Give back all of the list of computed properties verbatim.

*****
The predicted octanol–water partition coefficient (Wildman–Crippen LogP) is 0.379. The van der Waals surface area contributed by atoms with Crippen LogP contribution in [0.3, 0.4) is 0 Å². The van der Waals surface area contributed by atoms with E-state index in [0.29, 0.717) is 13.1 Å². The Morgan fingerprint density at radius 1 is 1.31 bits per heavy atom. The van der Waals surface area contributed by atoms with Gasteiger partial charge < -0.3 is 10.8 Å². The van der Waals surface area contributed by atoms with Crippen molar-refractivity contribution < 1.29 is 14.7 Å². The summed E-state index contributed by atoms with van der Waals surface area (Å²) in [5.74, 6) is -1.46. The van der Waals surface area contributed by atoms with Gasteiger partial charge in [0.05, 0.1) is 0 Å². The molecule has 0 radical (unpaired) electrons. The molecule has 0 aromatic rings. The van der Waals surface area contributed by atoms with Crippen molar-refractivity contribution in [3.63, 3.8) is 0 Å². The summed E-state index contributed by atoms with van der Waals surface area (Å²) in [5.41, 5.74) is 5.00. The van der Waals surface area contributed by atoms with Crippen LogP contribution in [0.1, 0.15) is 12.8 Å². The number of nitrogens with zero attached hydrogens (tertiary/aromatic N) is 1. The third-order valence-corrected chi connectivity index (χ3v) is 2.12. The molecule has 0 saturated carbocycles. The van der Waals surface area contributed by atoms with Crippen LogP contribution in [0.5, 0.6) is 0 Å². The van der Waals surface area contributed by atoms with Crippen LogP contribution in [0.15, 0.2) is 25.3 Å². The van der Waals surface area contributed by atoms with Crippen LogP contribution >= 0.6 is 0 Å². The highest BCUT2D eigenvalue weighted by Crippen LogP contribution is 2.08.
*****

The predicted octanol–water partition coefficient (Wildman–Crippen LogP) is 0.379. The van der Waals surface area contributed by atoms with Crippen LogP contribution in [0.3, 0.4) is 0 Å². The van der Waals surface area contributed by atoms with E-state index in [0.29, 0.717) is 13.1 Å². The Morgan fingerprint density at radius 1 is 1.31 bits per heavy atom. The van der Waals surface area contributed by atoms with Gasteiger partial charge < -0.3 is 10.8 Å². The van der Waals surface area contributed by atoms with Crippen molar-refractivity contribution < 1.29 is 14.7 Å². The summed E-state index contributed by atoms with van der Waals surface area (Å²) in [5.74, 6) is -1.46. The van der Waals surface area contributed by atoms with Gasteiger partial charge in [0.05, 0.1) is 0 Å². The molecule has 0 radical (unpaired) electrons. The molecule has 0 aromatic rings. The van der Waals surface area contributed by atoms with Crippen molar-refractivity contribution in [3.63, 3.8) is 0 Å². The summed E-state index contributed by atoms with van der Waals surface area (Å²) in [5.41, 5.74) is 5.00. The van der Waals surface area contributed by atoms with Crippen LogP contribution in [0.1, 0.15) is 12.8 Å². The number of nitrogens with zero attached hydrogens (tertiary/aromatic N) is 1. The third-order valence-corrected chi connectivity index (χ3v) is 2.12. The molecule has 0 saturated carbocycles. The van der Waals surface area contributed by atoms with Crippen LogP contribution in [0.5, 0.6) is 0 Å². The van der Waals surface area contributed by atoms with Crippen LogP contribution in [0.15, 0.2) is 25.3 Å². The van der Waals surface area contributed by atoms with Crippen LogP contribution >= 0.6 is 0 Å². The highest BCUT2D eigenvalue weighted by Crippen LogP contribution is 2.08.